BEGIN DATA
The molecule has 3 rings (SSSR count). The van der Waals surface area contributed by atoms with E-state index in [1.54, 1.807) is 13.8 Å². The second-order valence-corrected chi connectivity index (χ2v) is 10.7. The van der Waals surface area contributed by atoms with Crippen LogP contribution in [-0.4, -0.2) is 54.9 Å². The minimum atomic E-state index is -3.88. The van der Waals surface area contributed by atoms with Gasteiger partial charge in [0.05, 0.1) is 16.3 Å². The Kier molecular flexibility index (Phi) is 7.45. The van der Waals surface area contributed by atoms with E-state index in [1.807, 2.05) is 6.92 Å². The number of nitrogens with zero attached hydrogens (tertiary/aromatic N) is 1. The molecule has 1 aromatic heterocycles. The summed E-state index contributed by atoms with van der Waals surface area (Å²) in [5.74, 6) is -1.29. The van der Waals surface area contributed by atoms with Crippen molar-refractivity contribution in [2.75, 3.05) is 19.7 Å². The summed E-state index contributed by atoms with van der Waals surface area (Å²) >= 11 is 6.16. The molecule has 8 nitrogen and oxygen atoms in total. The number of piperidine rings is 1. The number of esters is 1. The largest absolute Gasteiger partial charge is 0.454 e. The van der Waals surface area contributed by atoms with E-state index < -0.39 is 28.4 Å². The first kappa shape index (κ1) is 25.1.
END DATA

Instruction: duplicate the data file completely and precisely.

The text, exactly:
The molecule has 3 rings (SSSR count). The van der Waals surface area contributed by atoms with E-state index in [1.54, 1.807) is 13.8 Å². The second-order valence-corrected chi connectivity index (χ2v) is 10.7. The van der Waals surface area contributed by atoms with Crippen LogP contribution in [-0.4, -0.2) is 54.9 Å². The minimum atomic E-state index is -3.88. The van der Waals surface area contributed by atoms with Gasteiger partial charge in [0.05, 0.1) is 16.3 Å². The Kier molecular flexibility index (Phi) is 7.45. The van der Waals surface area contributed by atoms with E-state index in [1.807, 2.05) is 6.92 Å². The number of nitrogens with zero attached hydrogens (tertiary/aromatic N) is 1. The molecule has 1 aromatic heterocycles. The summed E-state index contributed by atoms with van der Waals surface area (Å²) in [5.74, 6) is -1.29. The van der Waals surface area contributed by atoms with Crippen molar-refractivity contribution in [2.75, 3.05) is 19.7 Å². The summed E-state index contributed by atoms with van der Waals surface area (Å²) >= 11 is 6.16. The molecule has 8 nitrogen and oxygen atoms in total. The number of piperidine rings is 1. The number of esters is 1. The largest absolute Gasteiger partial charge is 0.454 e. The van der Waals surface area contributed by atoms with E-state index < -0.39 is 28.4 Å². The first kappa shape index (κ1) is 25.1.